Each Friday, RPS highlights five popular news stories from the world of training professionals. Visit our blog each week to see which stories were trending amongst your industry peers.
How to Train Your Brain to Stay Positive by Nadia Goodman
Conquering challenge and failure is essential to the success of your business. That’s why it’s important to train your brain to stay positive when times are tough. The tips in this article will help you address failures and challenges without letting them get you down, leaving you more motivated, productive, and likely to succeed.
Up Your Productivity–Not Your Hours by Michael Alter
For a long time, the picture of a good employee in the U.S. has been someone who stays late, comes in on weekends, and always appears to be grinding away. People like this sometimes make a big show of how busy they are. In actuality, though, productivity isn’t about how much you’re working; it’s about how much you’re accomplishing. So how do you advise employees on the best ways to organize and prioritize? Alter suggests thinking about your work in A, B, and C buckets.
Harvard Business Review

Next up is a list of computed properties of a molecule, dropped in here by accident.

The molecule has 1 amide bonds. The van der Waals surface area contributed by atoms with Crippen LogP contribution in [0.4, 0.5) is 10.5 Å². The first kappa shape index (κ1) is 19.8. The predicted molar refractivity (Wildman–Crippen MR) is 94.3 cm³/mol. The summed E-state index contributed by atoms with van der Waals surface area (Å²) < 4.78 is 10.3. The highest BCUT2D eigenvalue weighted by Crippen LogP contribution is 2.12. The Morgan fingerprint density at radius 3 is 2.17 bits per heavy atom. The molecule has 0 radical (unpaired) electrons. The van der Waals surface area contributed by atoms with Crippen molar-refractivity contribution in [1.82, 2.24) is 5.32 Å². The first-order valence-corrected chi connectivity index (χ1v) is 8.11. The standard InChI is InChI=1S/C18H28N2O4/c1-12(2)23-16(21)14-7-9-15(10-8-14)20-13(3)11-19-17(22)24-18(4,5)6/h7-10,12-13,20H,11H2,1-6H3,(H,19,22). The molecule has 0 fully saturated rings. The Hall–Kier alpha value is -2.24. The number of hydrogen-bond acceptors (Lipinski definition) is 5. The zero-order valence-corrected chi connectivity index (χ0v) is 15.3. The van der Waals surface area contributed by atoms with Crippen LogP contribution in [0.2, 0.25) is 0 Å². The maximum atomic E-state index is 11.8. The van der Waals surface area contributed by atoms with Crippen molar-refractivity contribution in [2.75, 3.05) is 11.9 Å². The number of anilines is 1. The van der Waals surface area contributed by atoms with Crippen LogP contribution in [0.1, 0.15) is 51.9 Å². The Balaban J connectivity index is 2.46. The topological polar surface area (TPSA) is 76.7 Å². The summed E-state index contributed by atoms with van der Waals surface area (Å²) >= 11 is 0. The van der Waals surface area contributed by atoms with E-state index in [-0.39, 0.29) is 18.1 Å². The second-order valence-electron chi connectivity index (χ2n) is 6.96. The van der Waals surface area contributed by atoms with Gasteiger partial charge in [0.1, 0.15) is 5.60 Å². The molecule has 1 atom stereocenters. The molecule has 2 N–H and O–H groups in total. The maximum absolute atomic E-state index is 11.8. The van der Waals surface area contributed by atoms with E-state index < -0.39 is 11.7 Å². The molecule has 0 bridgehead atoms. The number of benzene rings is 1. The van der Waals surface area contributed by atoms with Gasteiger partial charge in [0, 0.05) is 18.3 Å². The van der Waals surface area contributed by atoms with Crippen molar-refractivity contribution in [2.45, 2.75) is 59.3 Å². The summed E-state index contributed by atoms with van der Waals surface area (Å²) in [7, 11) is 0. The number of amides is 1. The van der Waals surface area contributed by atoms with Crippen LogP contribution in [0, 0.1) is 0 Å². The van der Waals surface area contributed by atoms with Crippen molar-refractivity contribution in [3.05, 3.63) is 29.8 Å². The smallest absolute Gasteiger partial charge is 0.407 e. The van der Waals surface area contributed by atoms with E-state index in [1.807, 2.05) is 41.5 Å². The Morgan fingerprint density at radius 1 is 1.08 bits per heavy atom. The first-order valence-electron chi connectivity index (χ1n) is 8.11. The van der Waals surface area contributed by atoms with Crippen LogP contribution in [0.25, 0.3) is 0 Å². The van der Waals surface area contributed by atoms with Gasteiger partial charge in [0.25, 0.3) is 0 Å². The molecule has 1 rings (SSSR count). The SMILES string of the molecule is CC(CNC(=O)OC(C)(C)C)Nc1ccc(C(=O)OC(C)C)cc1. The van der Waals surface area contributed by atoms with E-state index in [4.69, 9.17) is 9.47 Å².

How Female Leaders Should Handle Double-Standards by Herminia Ibarra
How women are perceived — how they dress, talk, their “executive presence,” capacity to “fill a room,” leadership style and public image — has been the object of vast, well-intentioned efforts to get more women to the top. The premise is that women have not been socialized to compete successfully in the world of men, and so they must be taught the skills their male counterparts have acquired naturally. But, at the same time, they must “tone it down” or risk being labeled as having sharp elbows. What to do in a world when image and perceptions matter, and gender stereotypes remain firmly entrenched? Ibarra shares her conclusions.
Why Faking Enthusiasm Is The Latest Job Requirement by Anya Kamenetz
Increasingly, companies want loving the job to be part of the job (though they’re less eager to pay for it). But when our required professional persona is at odds with our selves, we all suffer. Is there a solution? Kamenetz investigates.
Hierarchy Kills Innovation by Andy Boynton
There was a time in our organizational past when hierarchies worked well enough. During the heydays of heavy industry, firms operated like machines. Today, businesses have to operate like brains. They need to be fast, flexible, and adaptive, all of which require a robust flow of ideas. A trick used by the producers of weekly television dramas and comedies can help you neutralize hierarchy and encourage innovation.